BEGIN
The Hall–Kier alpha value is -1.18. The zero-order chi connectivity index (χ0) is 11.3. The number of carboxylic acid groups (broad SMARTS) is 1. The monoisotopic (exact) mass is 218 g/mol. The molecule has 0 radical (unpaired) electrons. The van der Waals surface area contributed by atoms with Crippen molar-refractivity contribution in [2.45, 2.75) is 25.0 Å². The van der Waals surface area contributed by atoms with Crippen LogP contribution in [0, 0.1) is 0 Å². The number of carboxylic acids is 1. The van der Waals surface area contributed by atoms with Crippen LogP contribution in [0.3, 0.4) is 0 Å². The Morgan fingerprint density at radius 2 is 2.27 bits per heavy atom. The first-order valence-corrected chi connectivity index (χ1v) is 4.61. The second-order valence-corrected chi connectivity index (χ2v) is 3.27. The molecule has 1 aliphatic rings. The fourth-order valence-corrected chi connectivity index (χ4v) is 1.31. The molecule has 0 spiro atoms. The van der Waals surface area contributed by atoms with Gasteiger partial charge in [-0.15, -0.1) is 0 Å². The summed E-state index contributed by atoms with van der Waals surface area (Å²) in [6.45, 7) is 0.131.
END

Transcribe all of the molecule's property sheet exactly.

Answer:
The Hall–Kier alpha value is -1.18. The zero-order chi connectivity index (χ0) is 11.3. The number of carboxylic acid groups (broad SMARTS) is 1. The monoisotopic (exact) mass is 218 g/mol. The molecule has 0 radical (unpaired) electrons. The van der Waals surface area contributed by atoms with Crippen molar-refractivity contribution in [2.45, 2.75) is 25.0 Å². The van der Waals surface area contributed by atoms with Crippen LogP contribution in [0, 0.1) is 0 Å². The number of carboxylic acids is 1. The van der Waals surface area contributed by atoms with Crippen LogP contribution in [0.3, 0.4) is 0 Å². The Morgan fingerprint density at radius 2 is 2.27 bits per heavy atom. The first-order valence-corrected chi connectivity index (χ1v) is 4.61. The second-order valence-corrected chi connectivity index (χ2v) is 3.27. The molecule has 1 aliphatic rings. The fourth-order valence-corrected chi connectivity index (χ4v) is 1.31. The molecule has 0 spiro atoms. The van der Waals surface area contributed by atoms with Gasteiger partial charge in [-0.15, -0.1) is 0 Å². The summed E-state index contributed by atoms with van der Waals surface area (Å²) in [6.45, 7) is 0.131.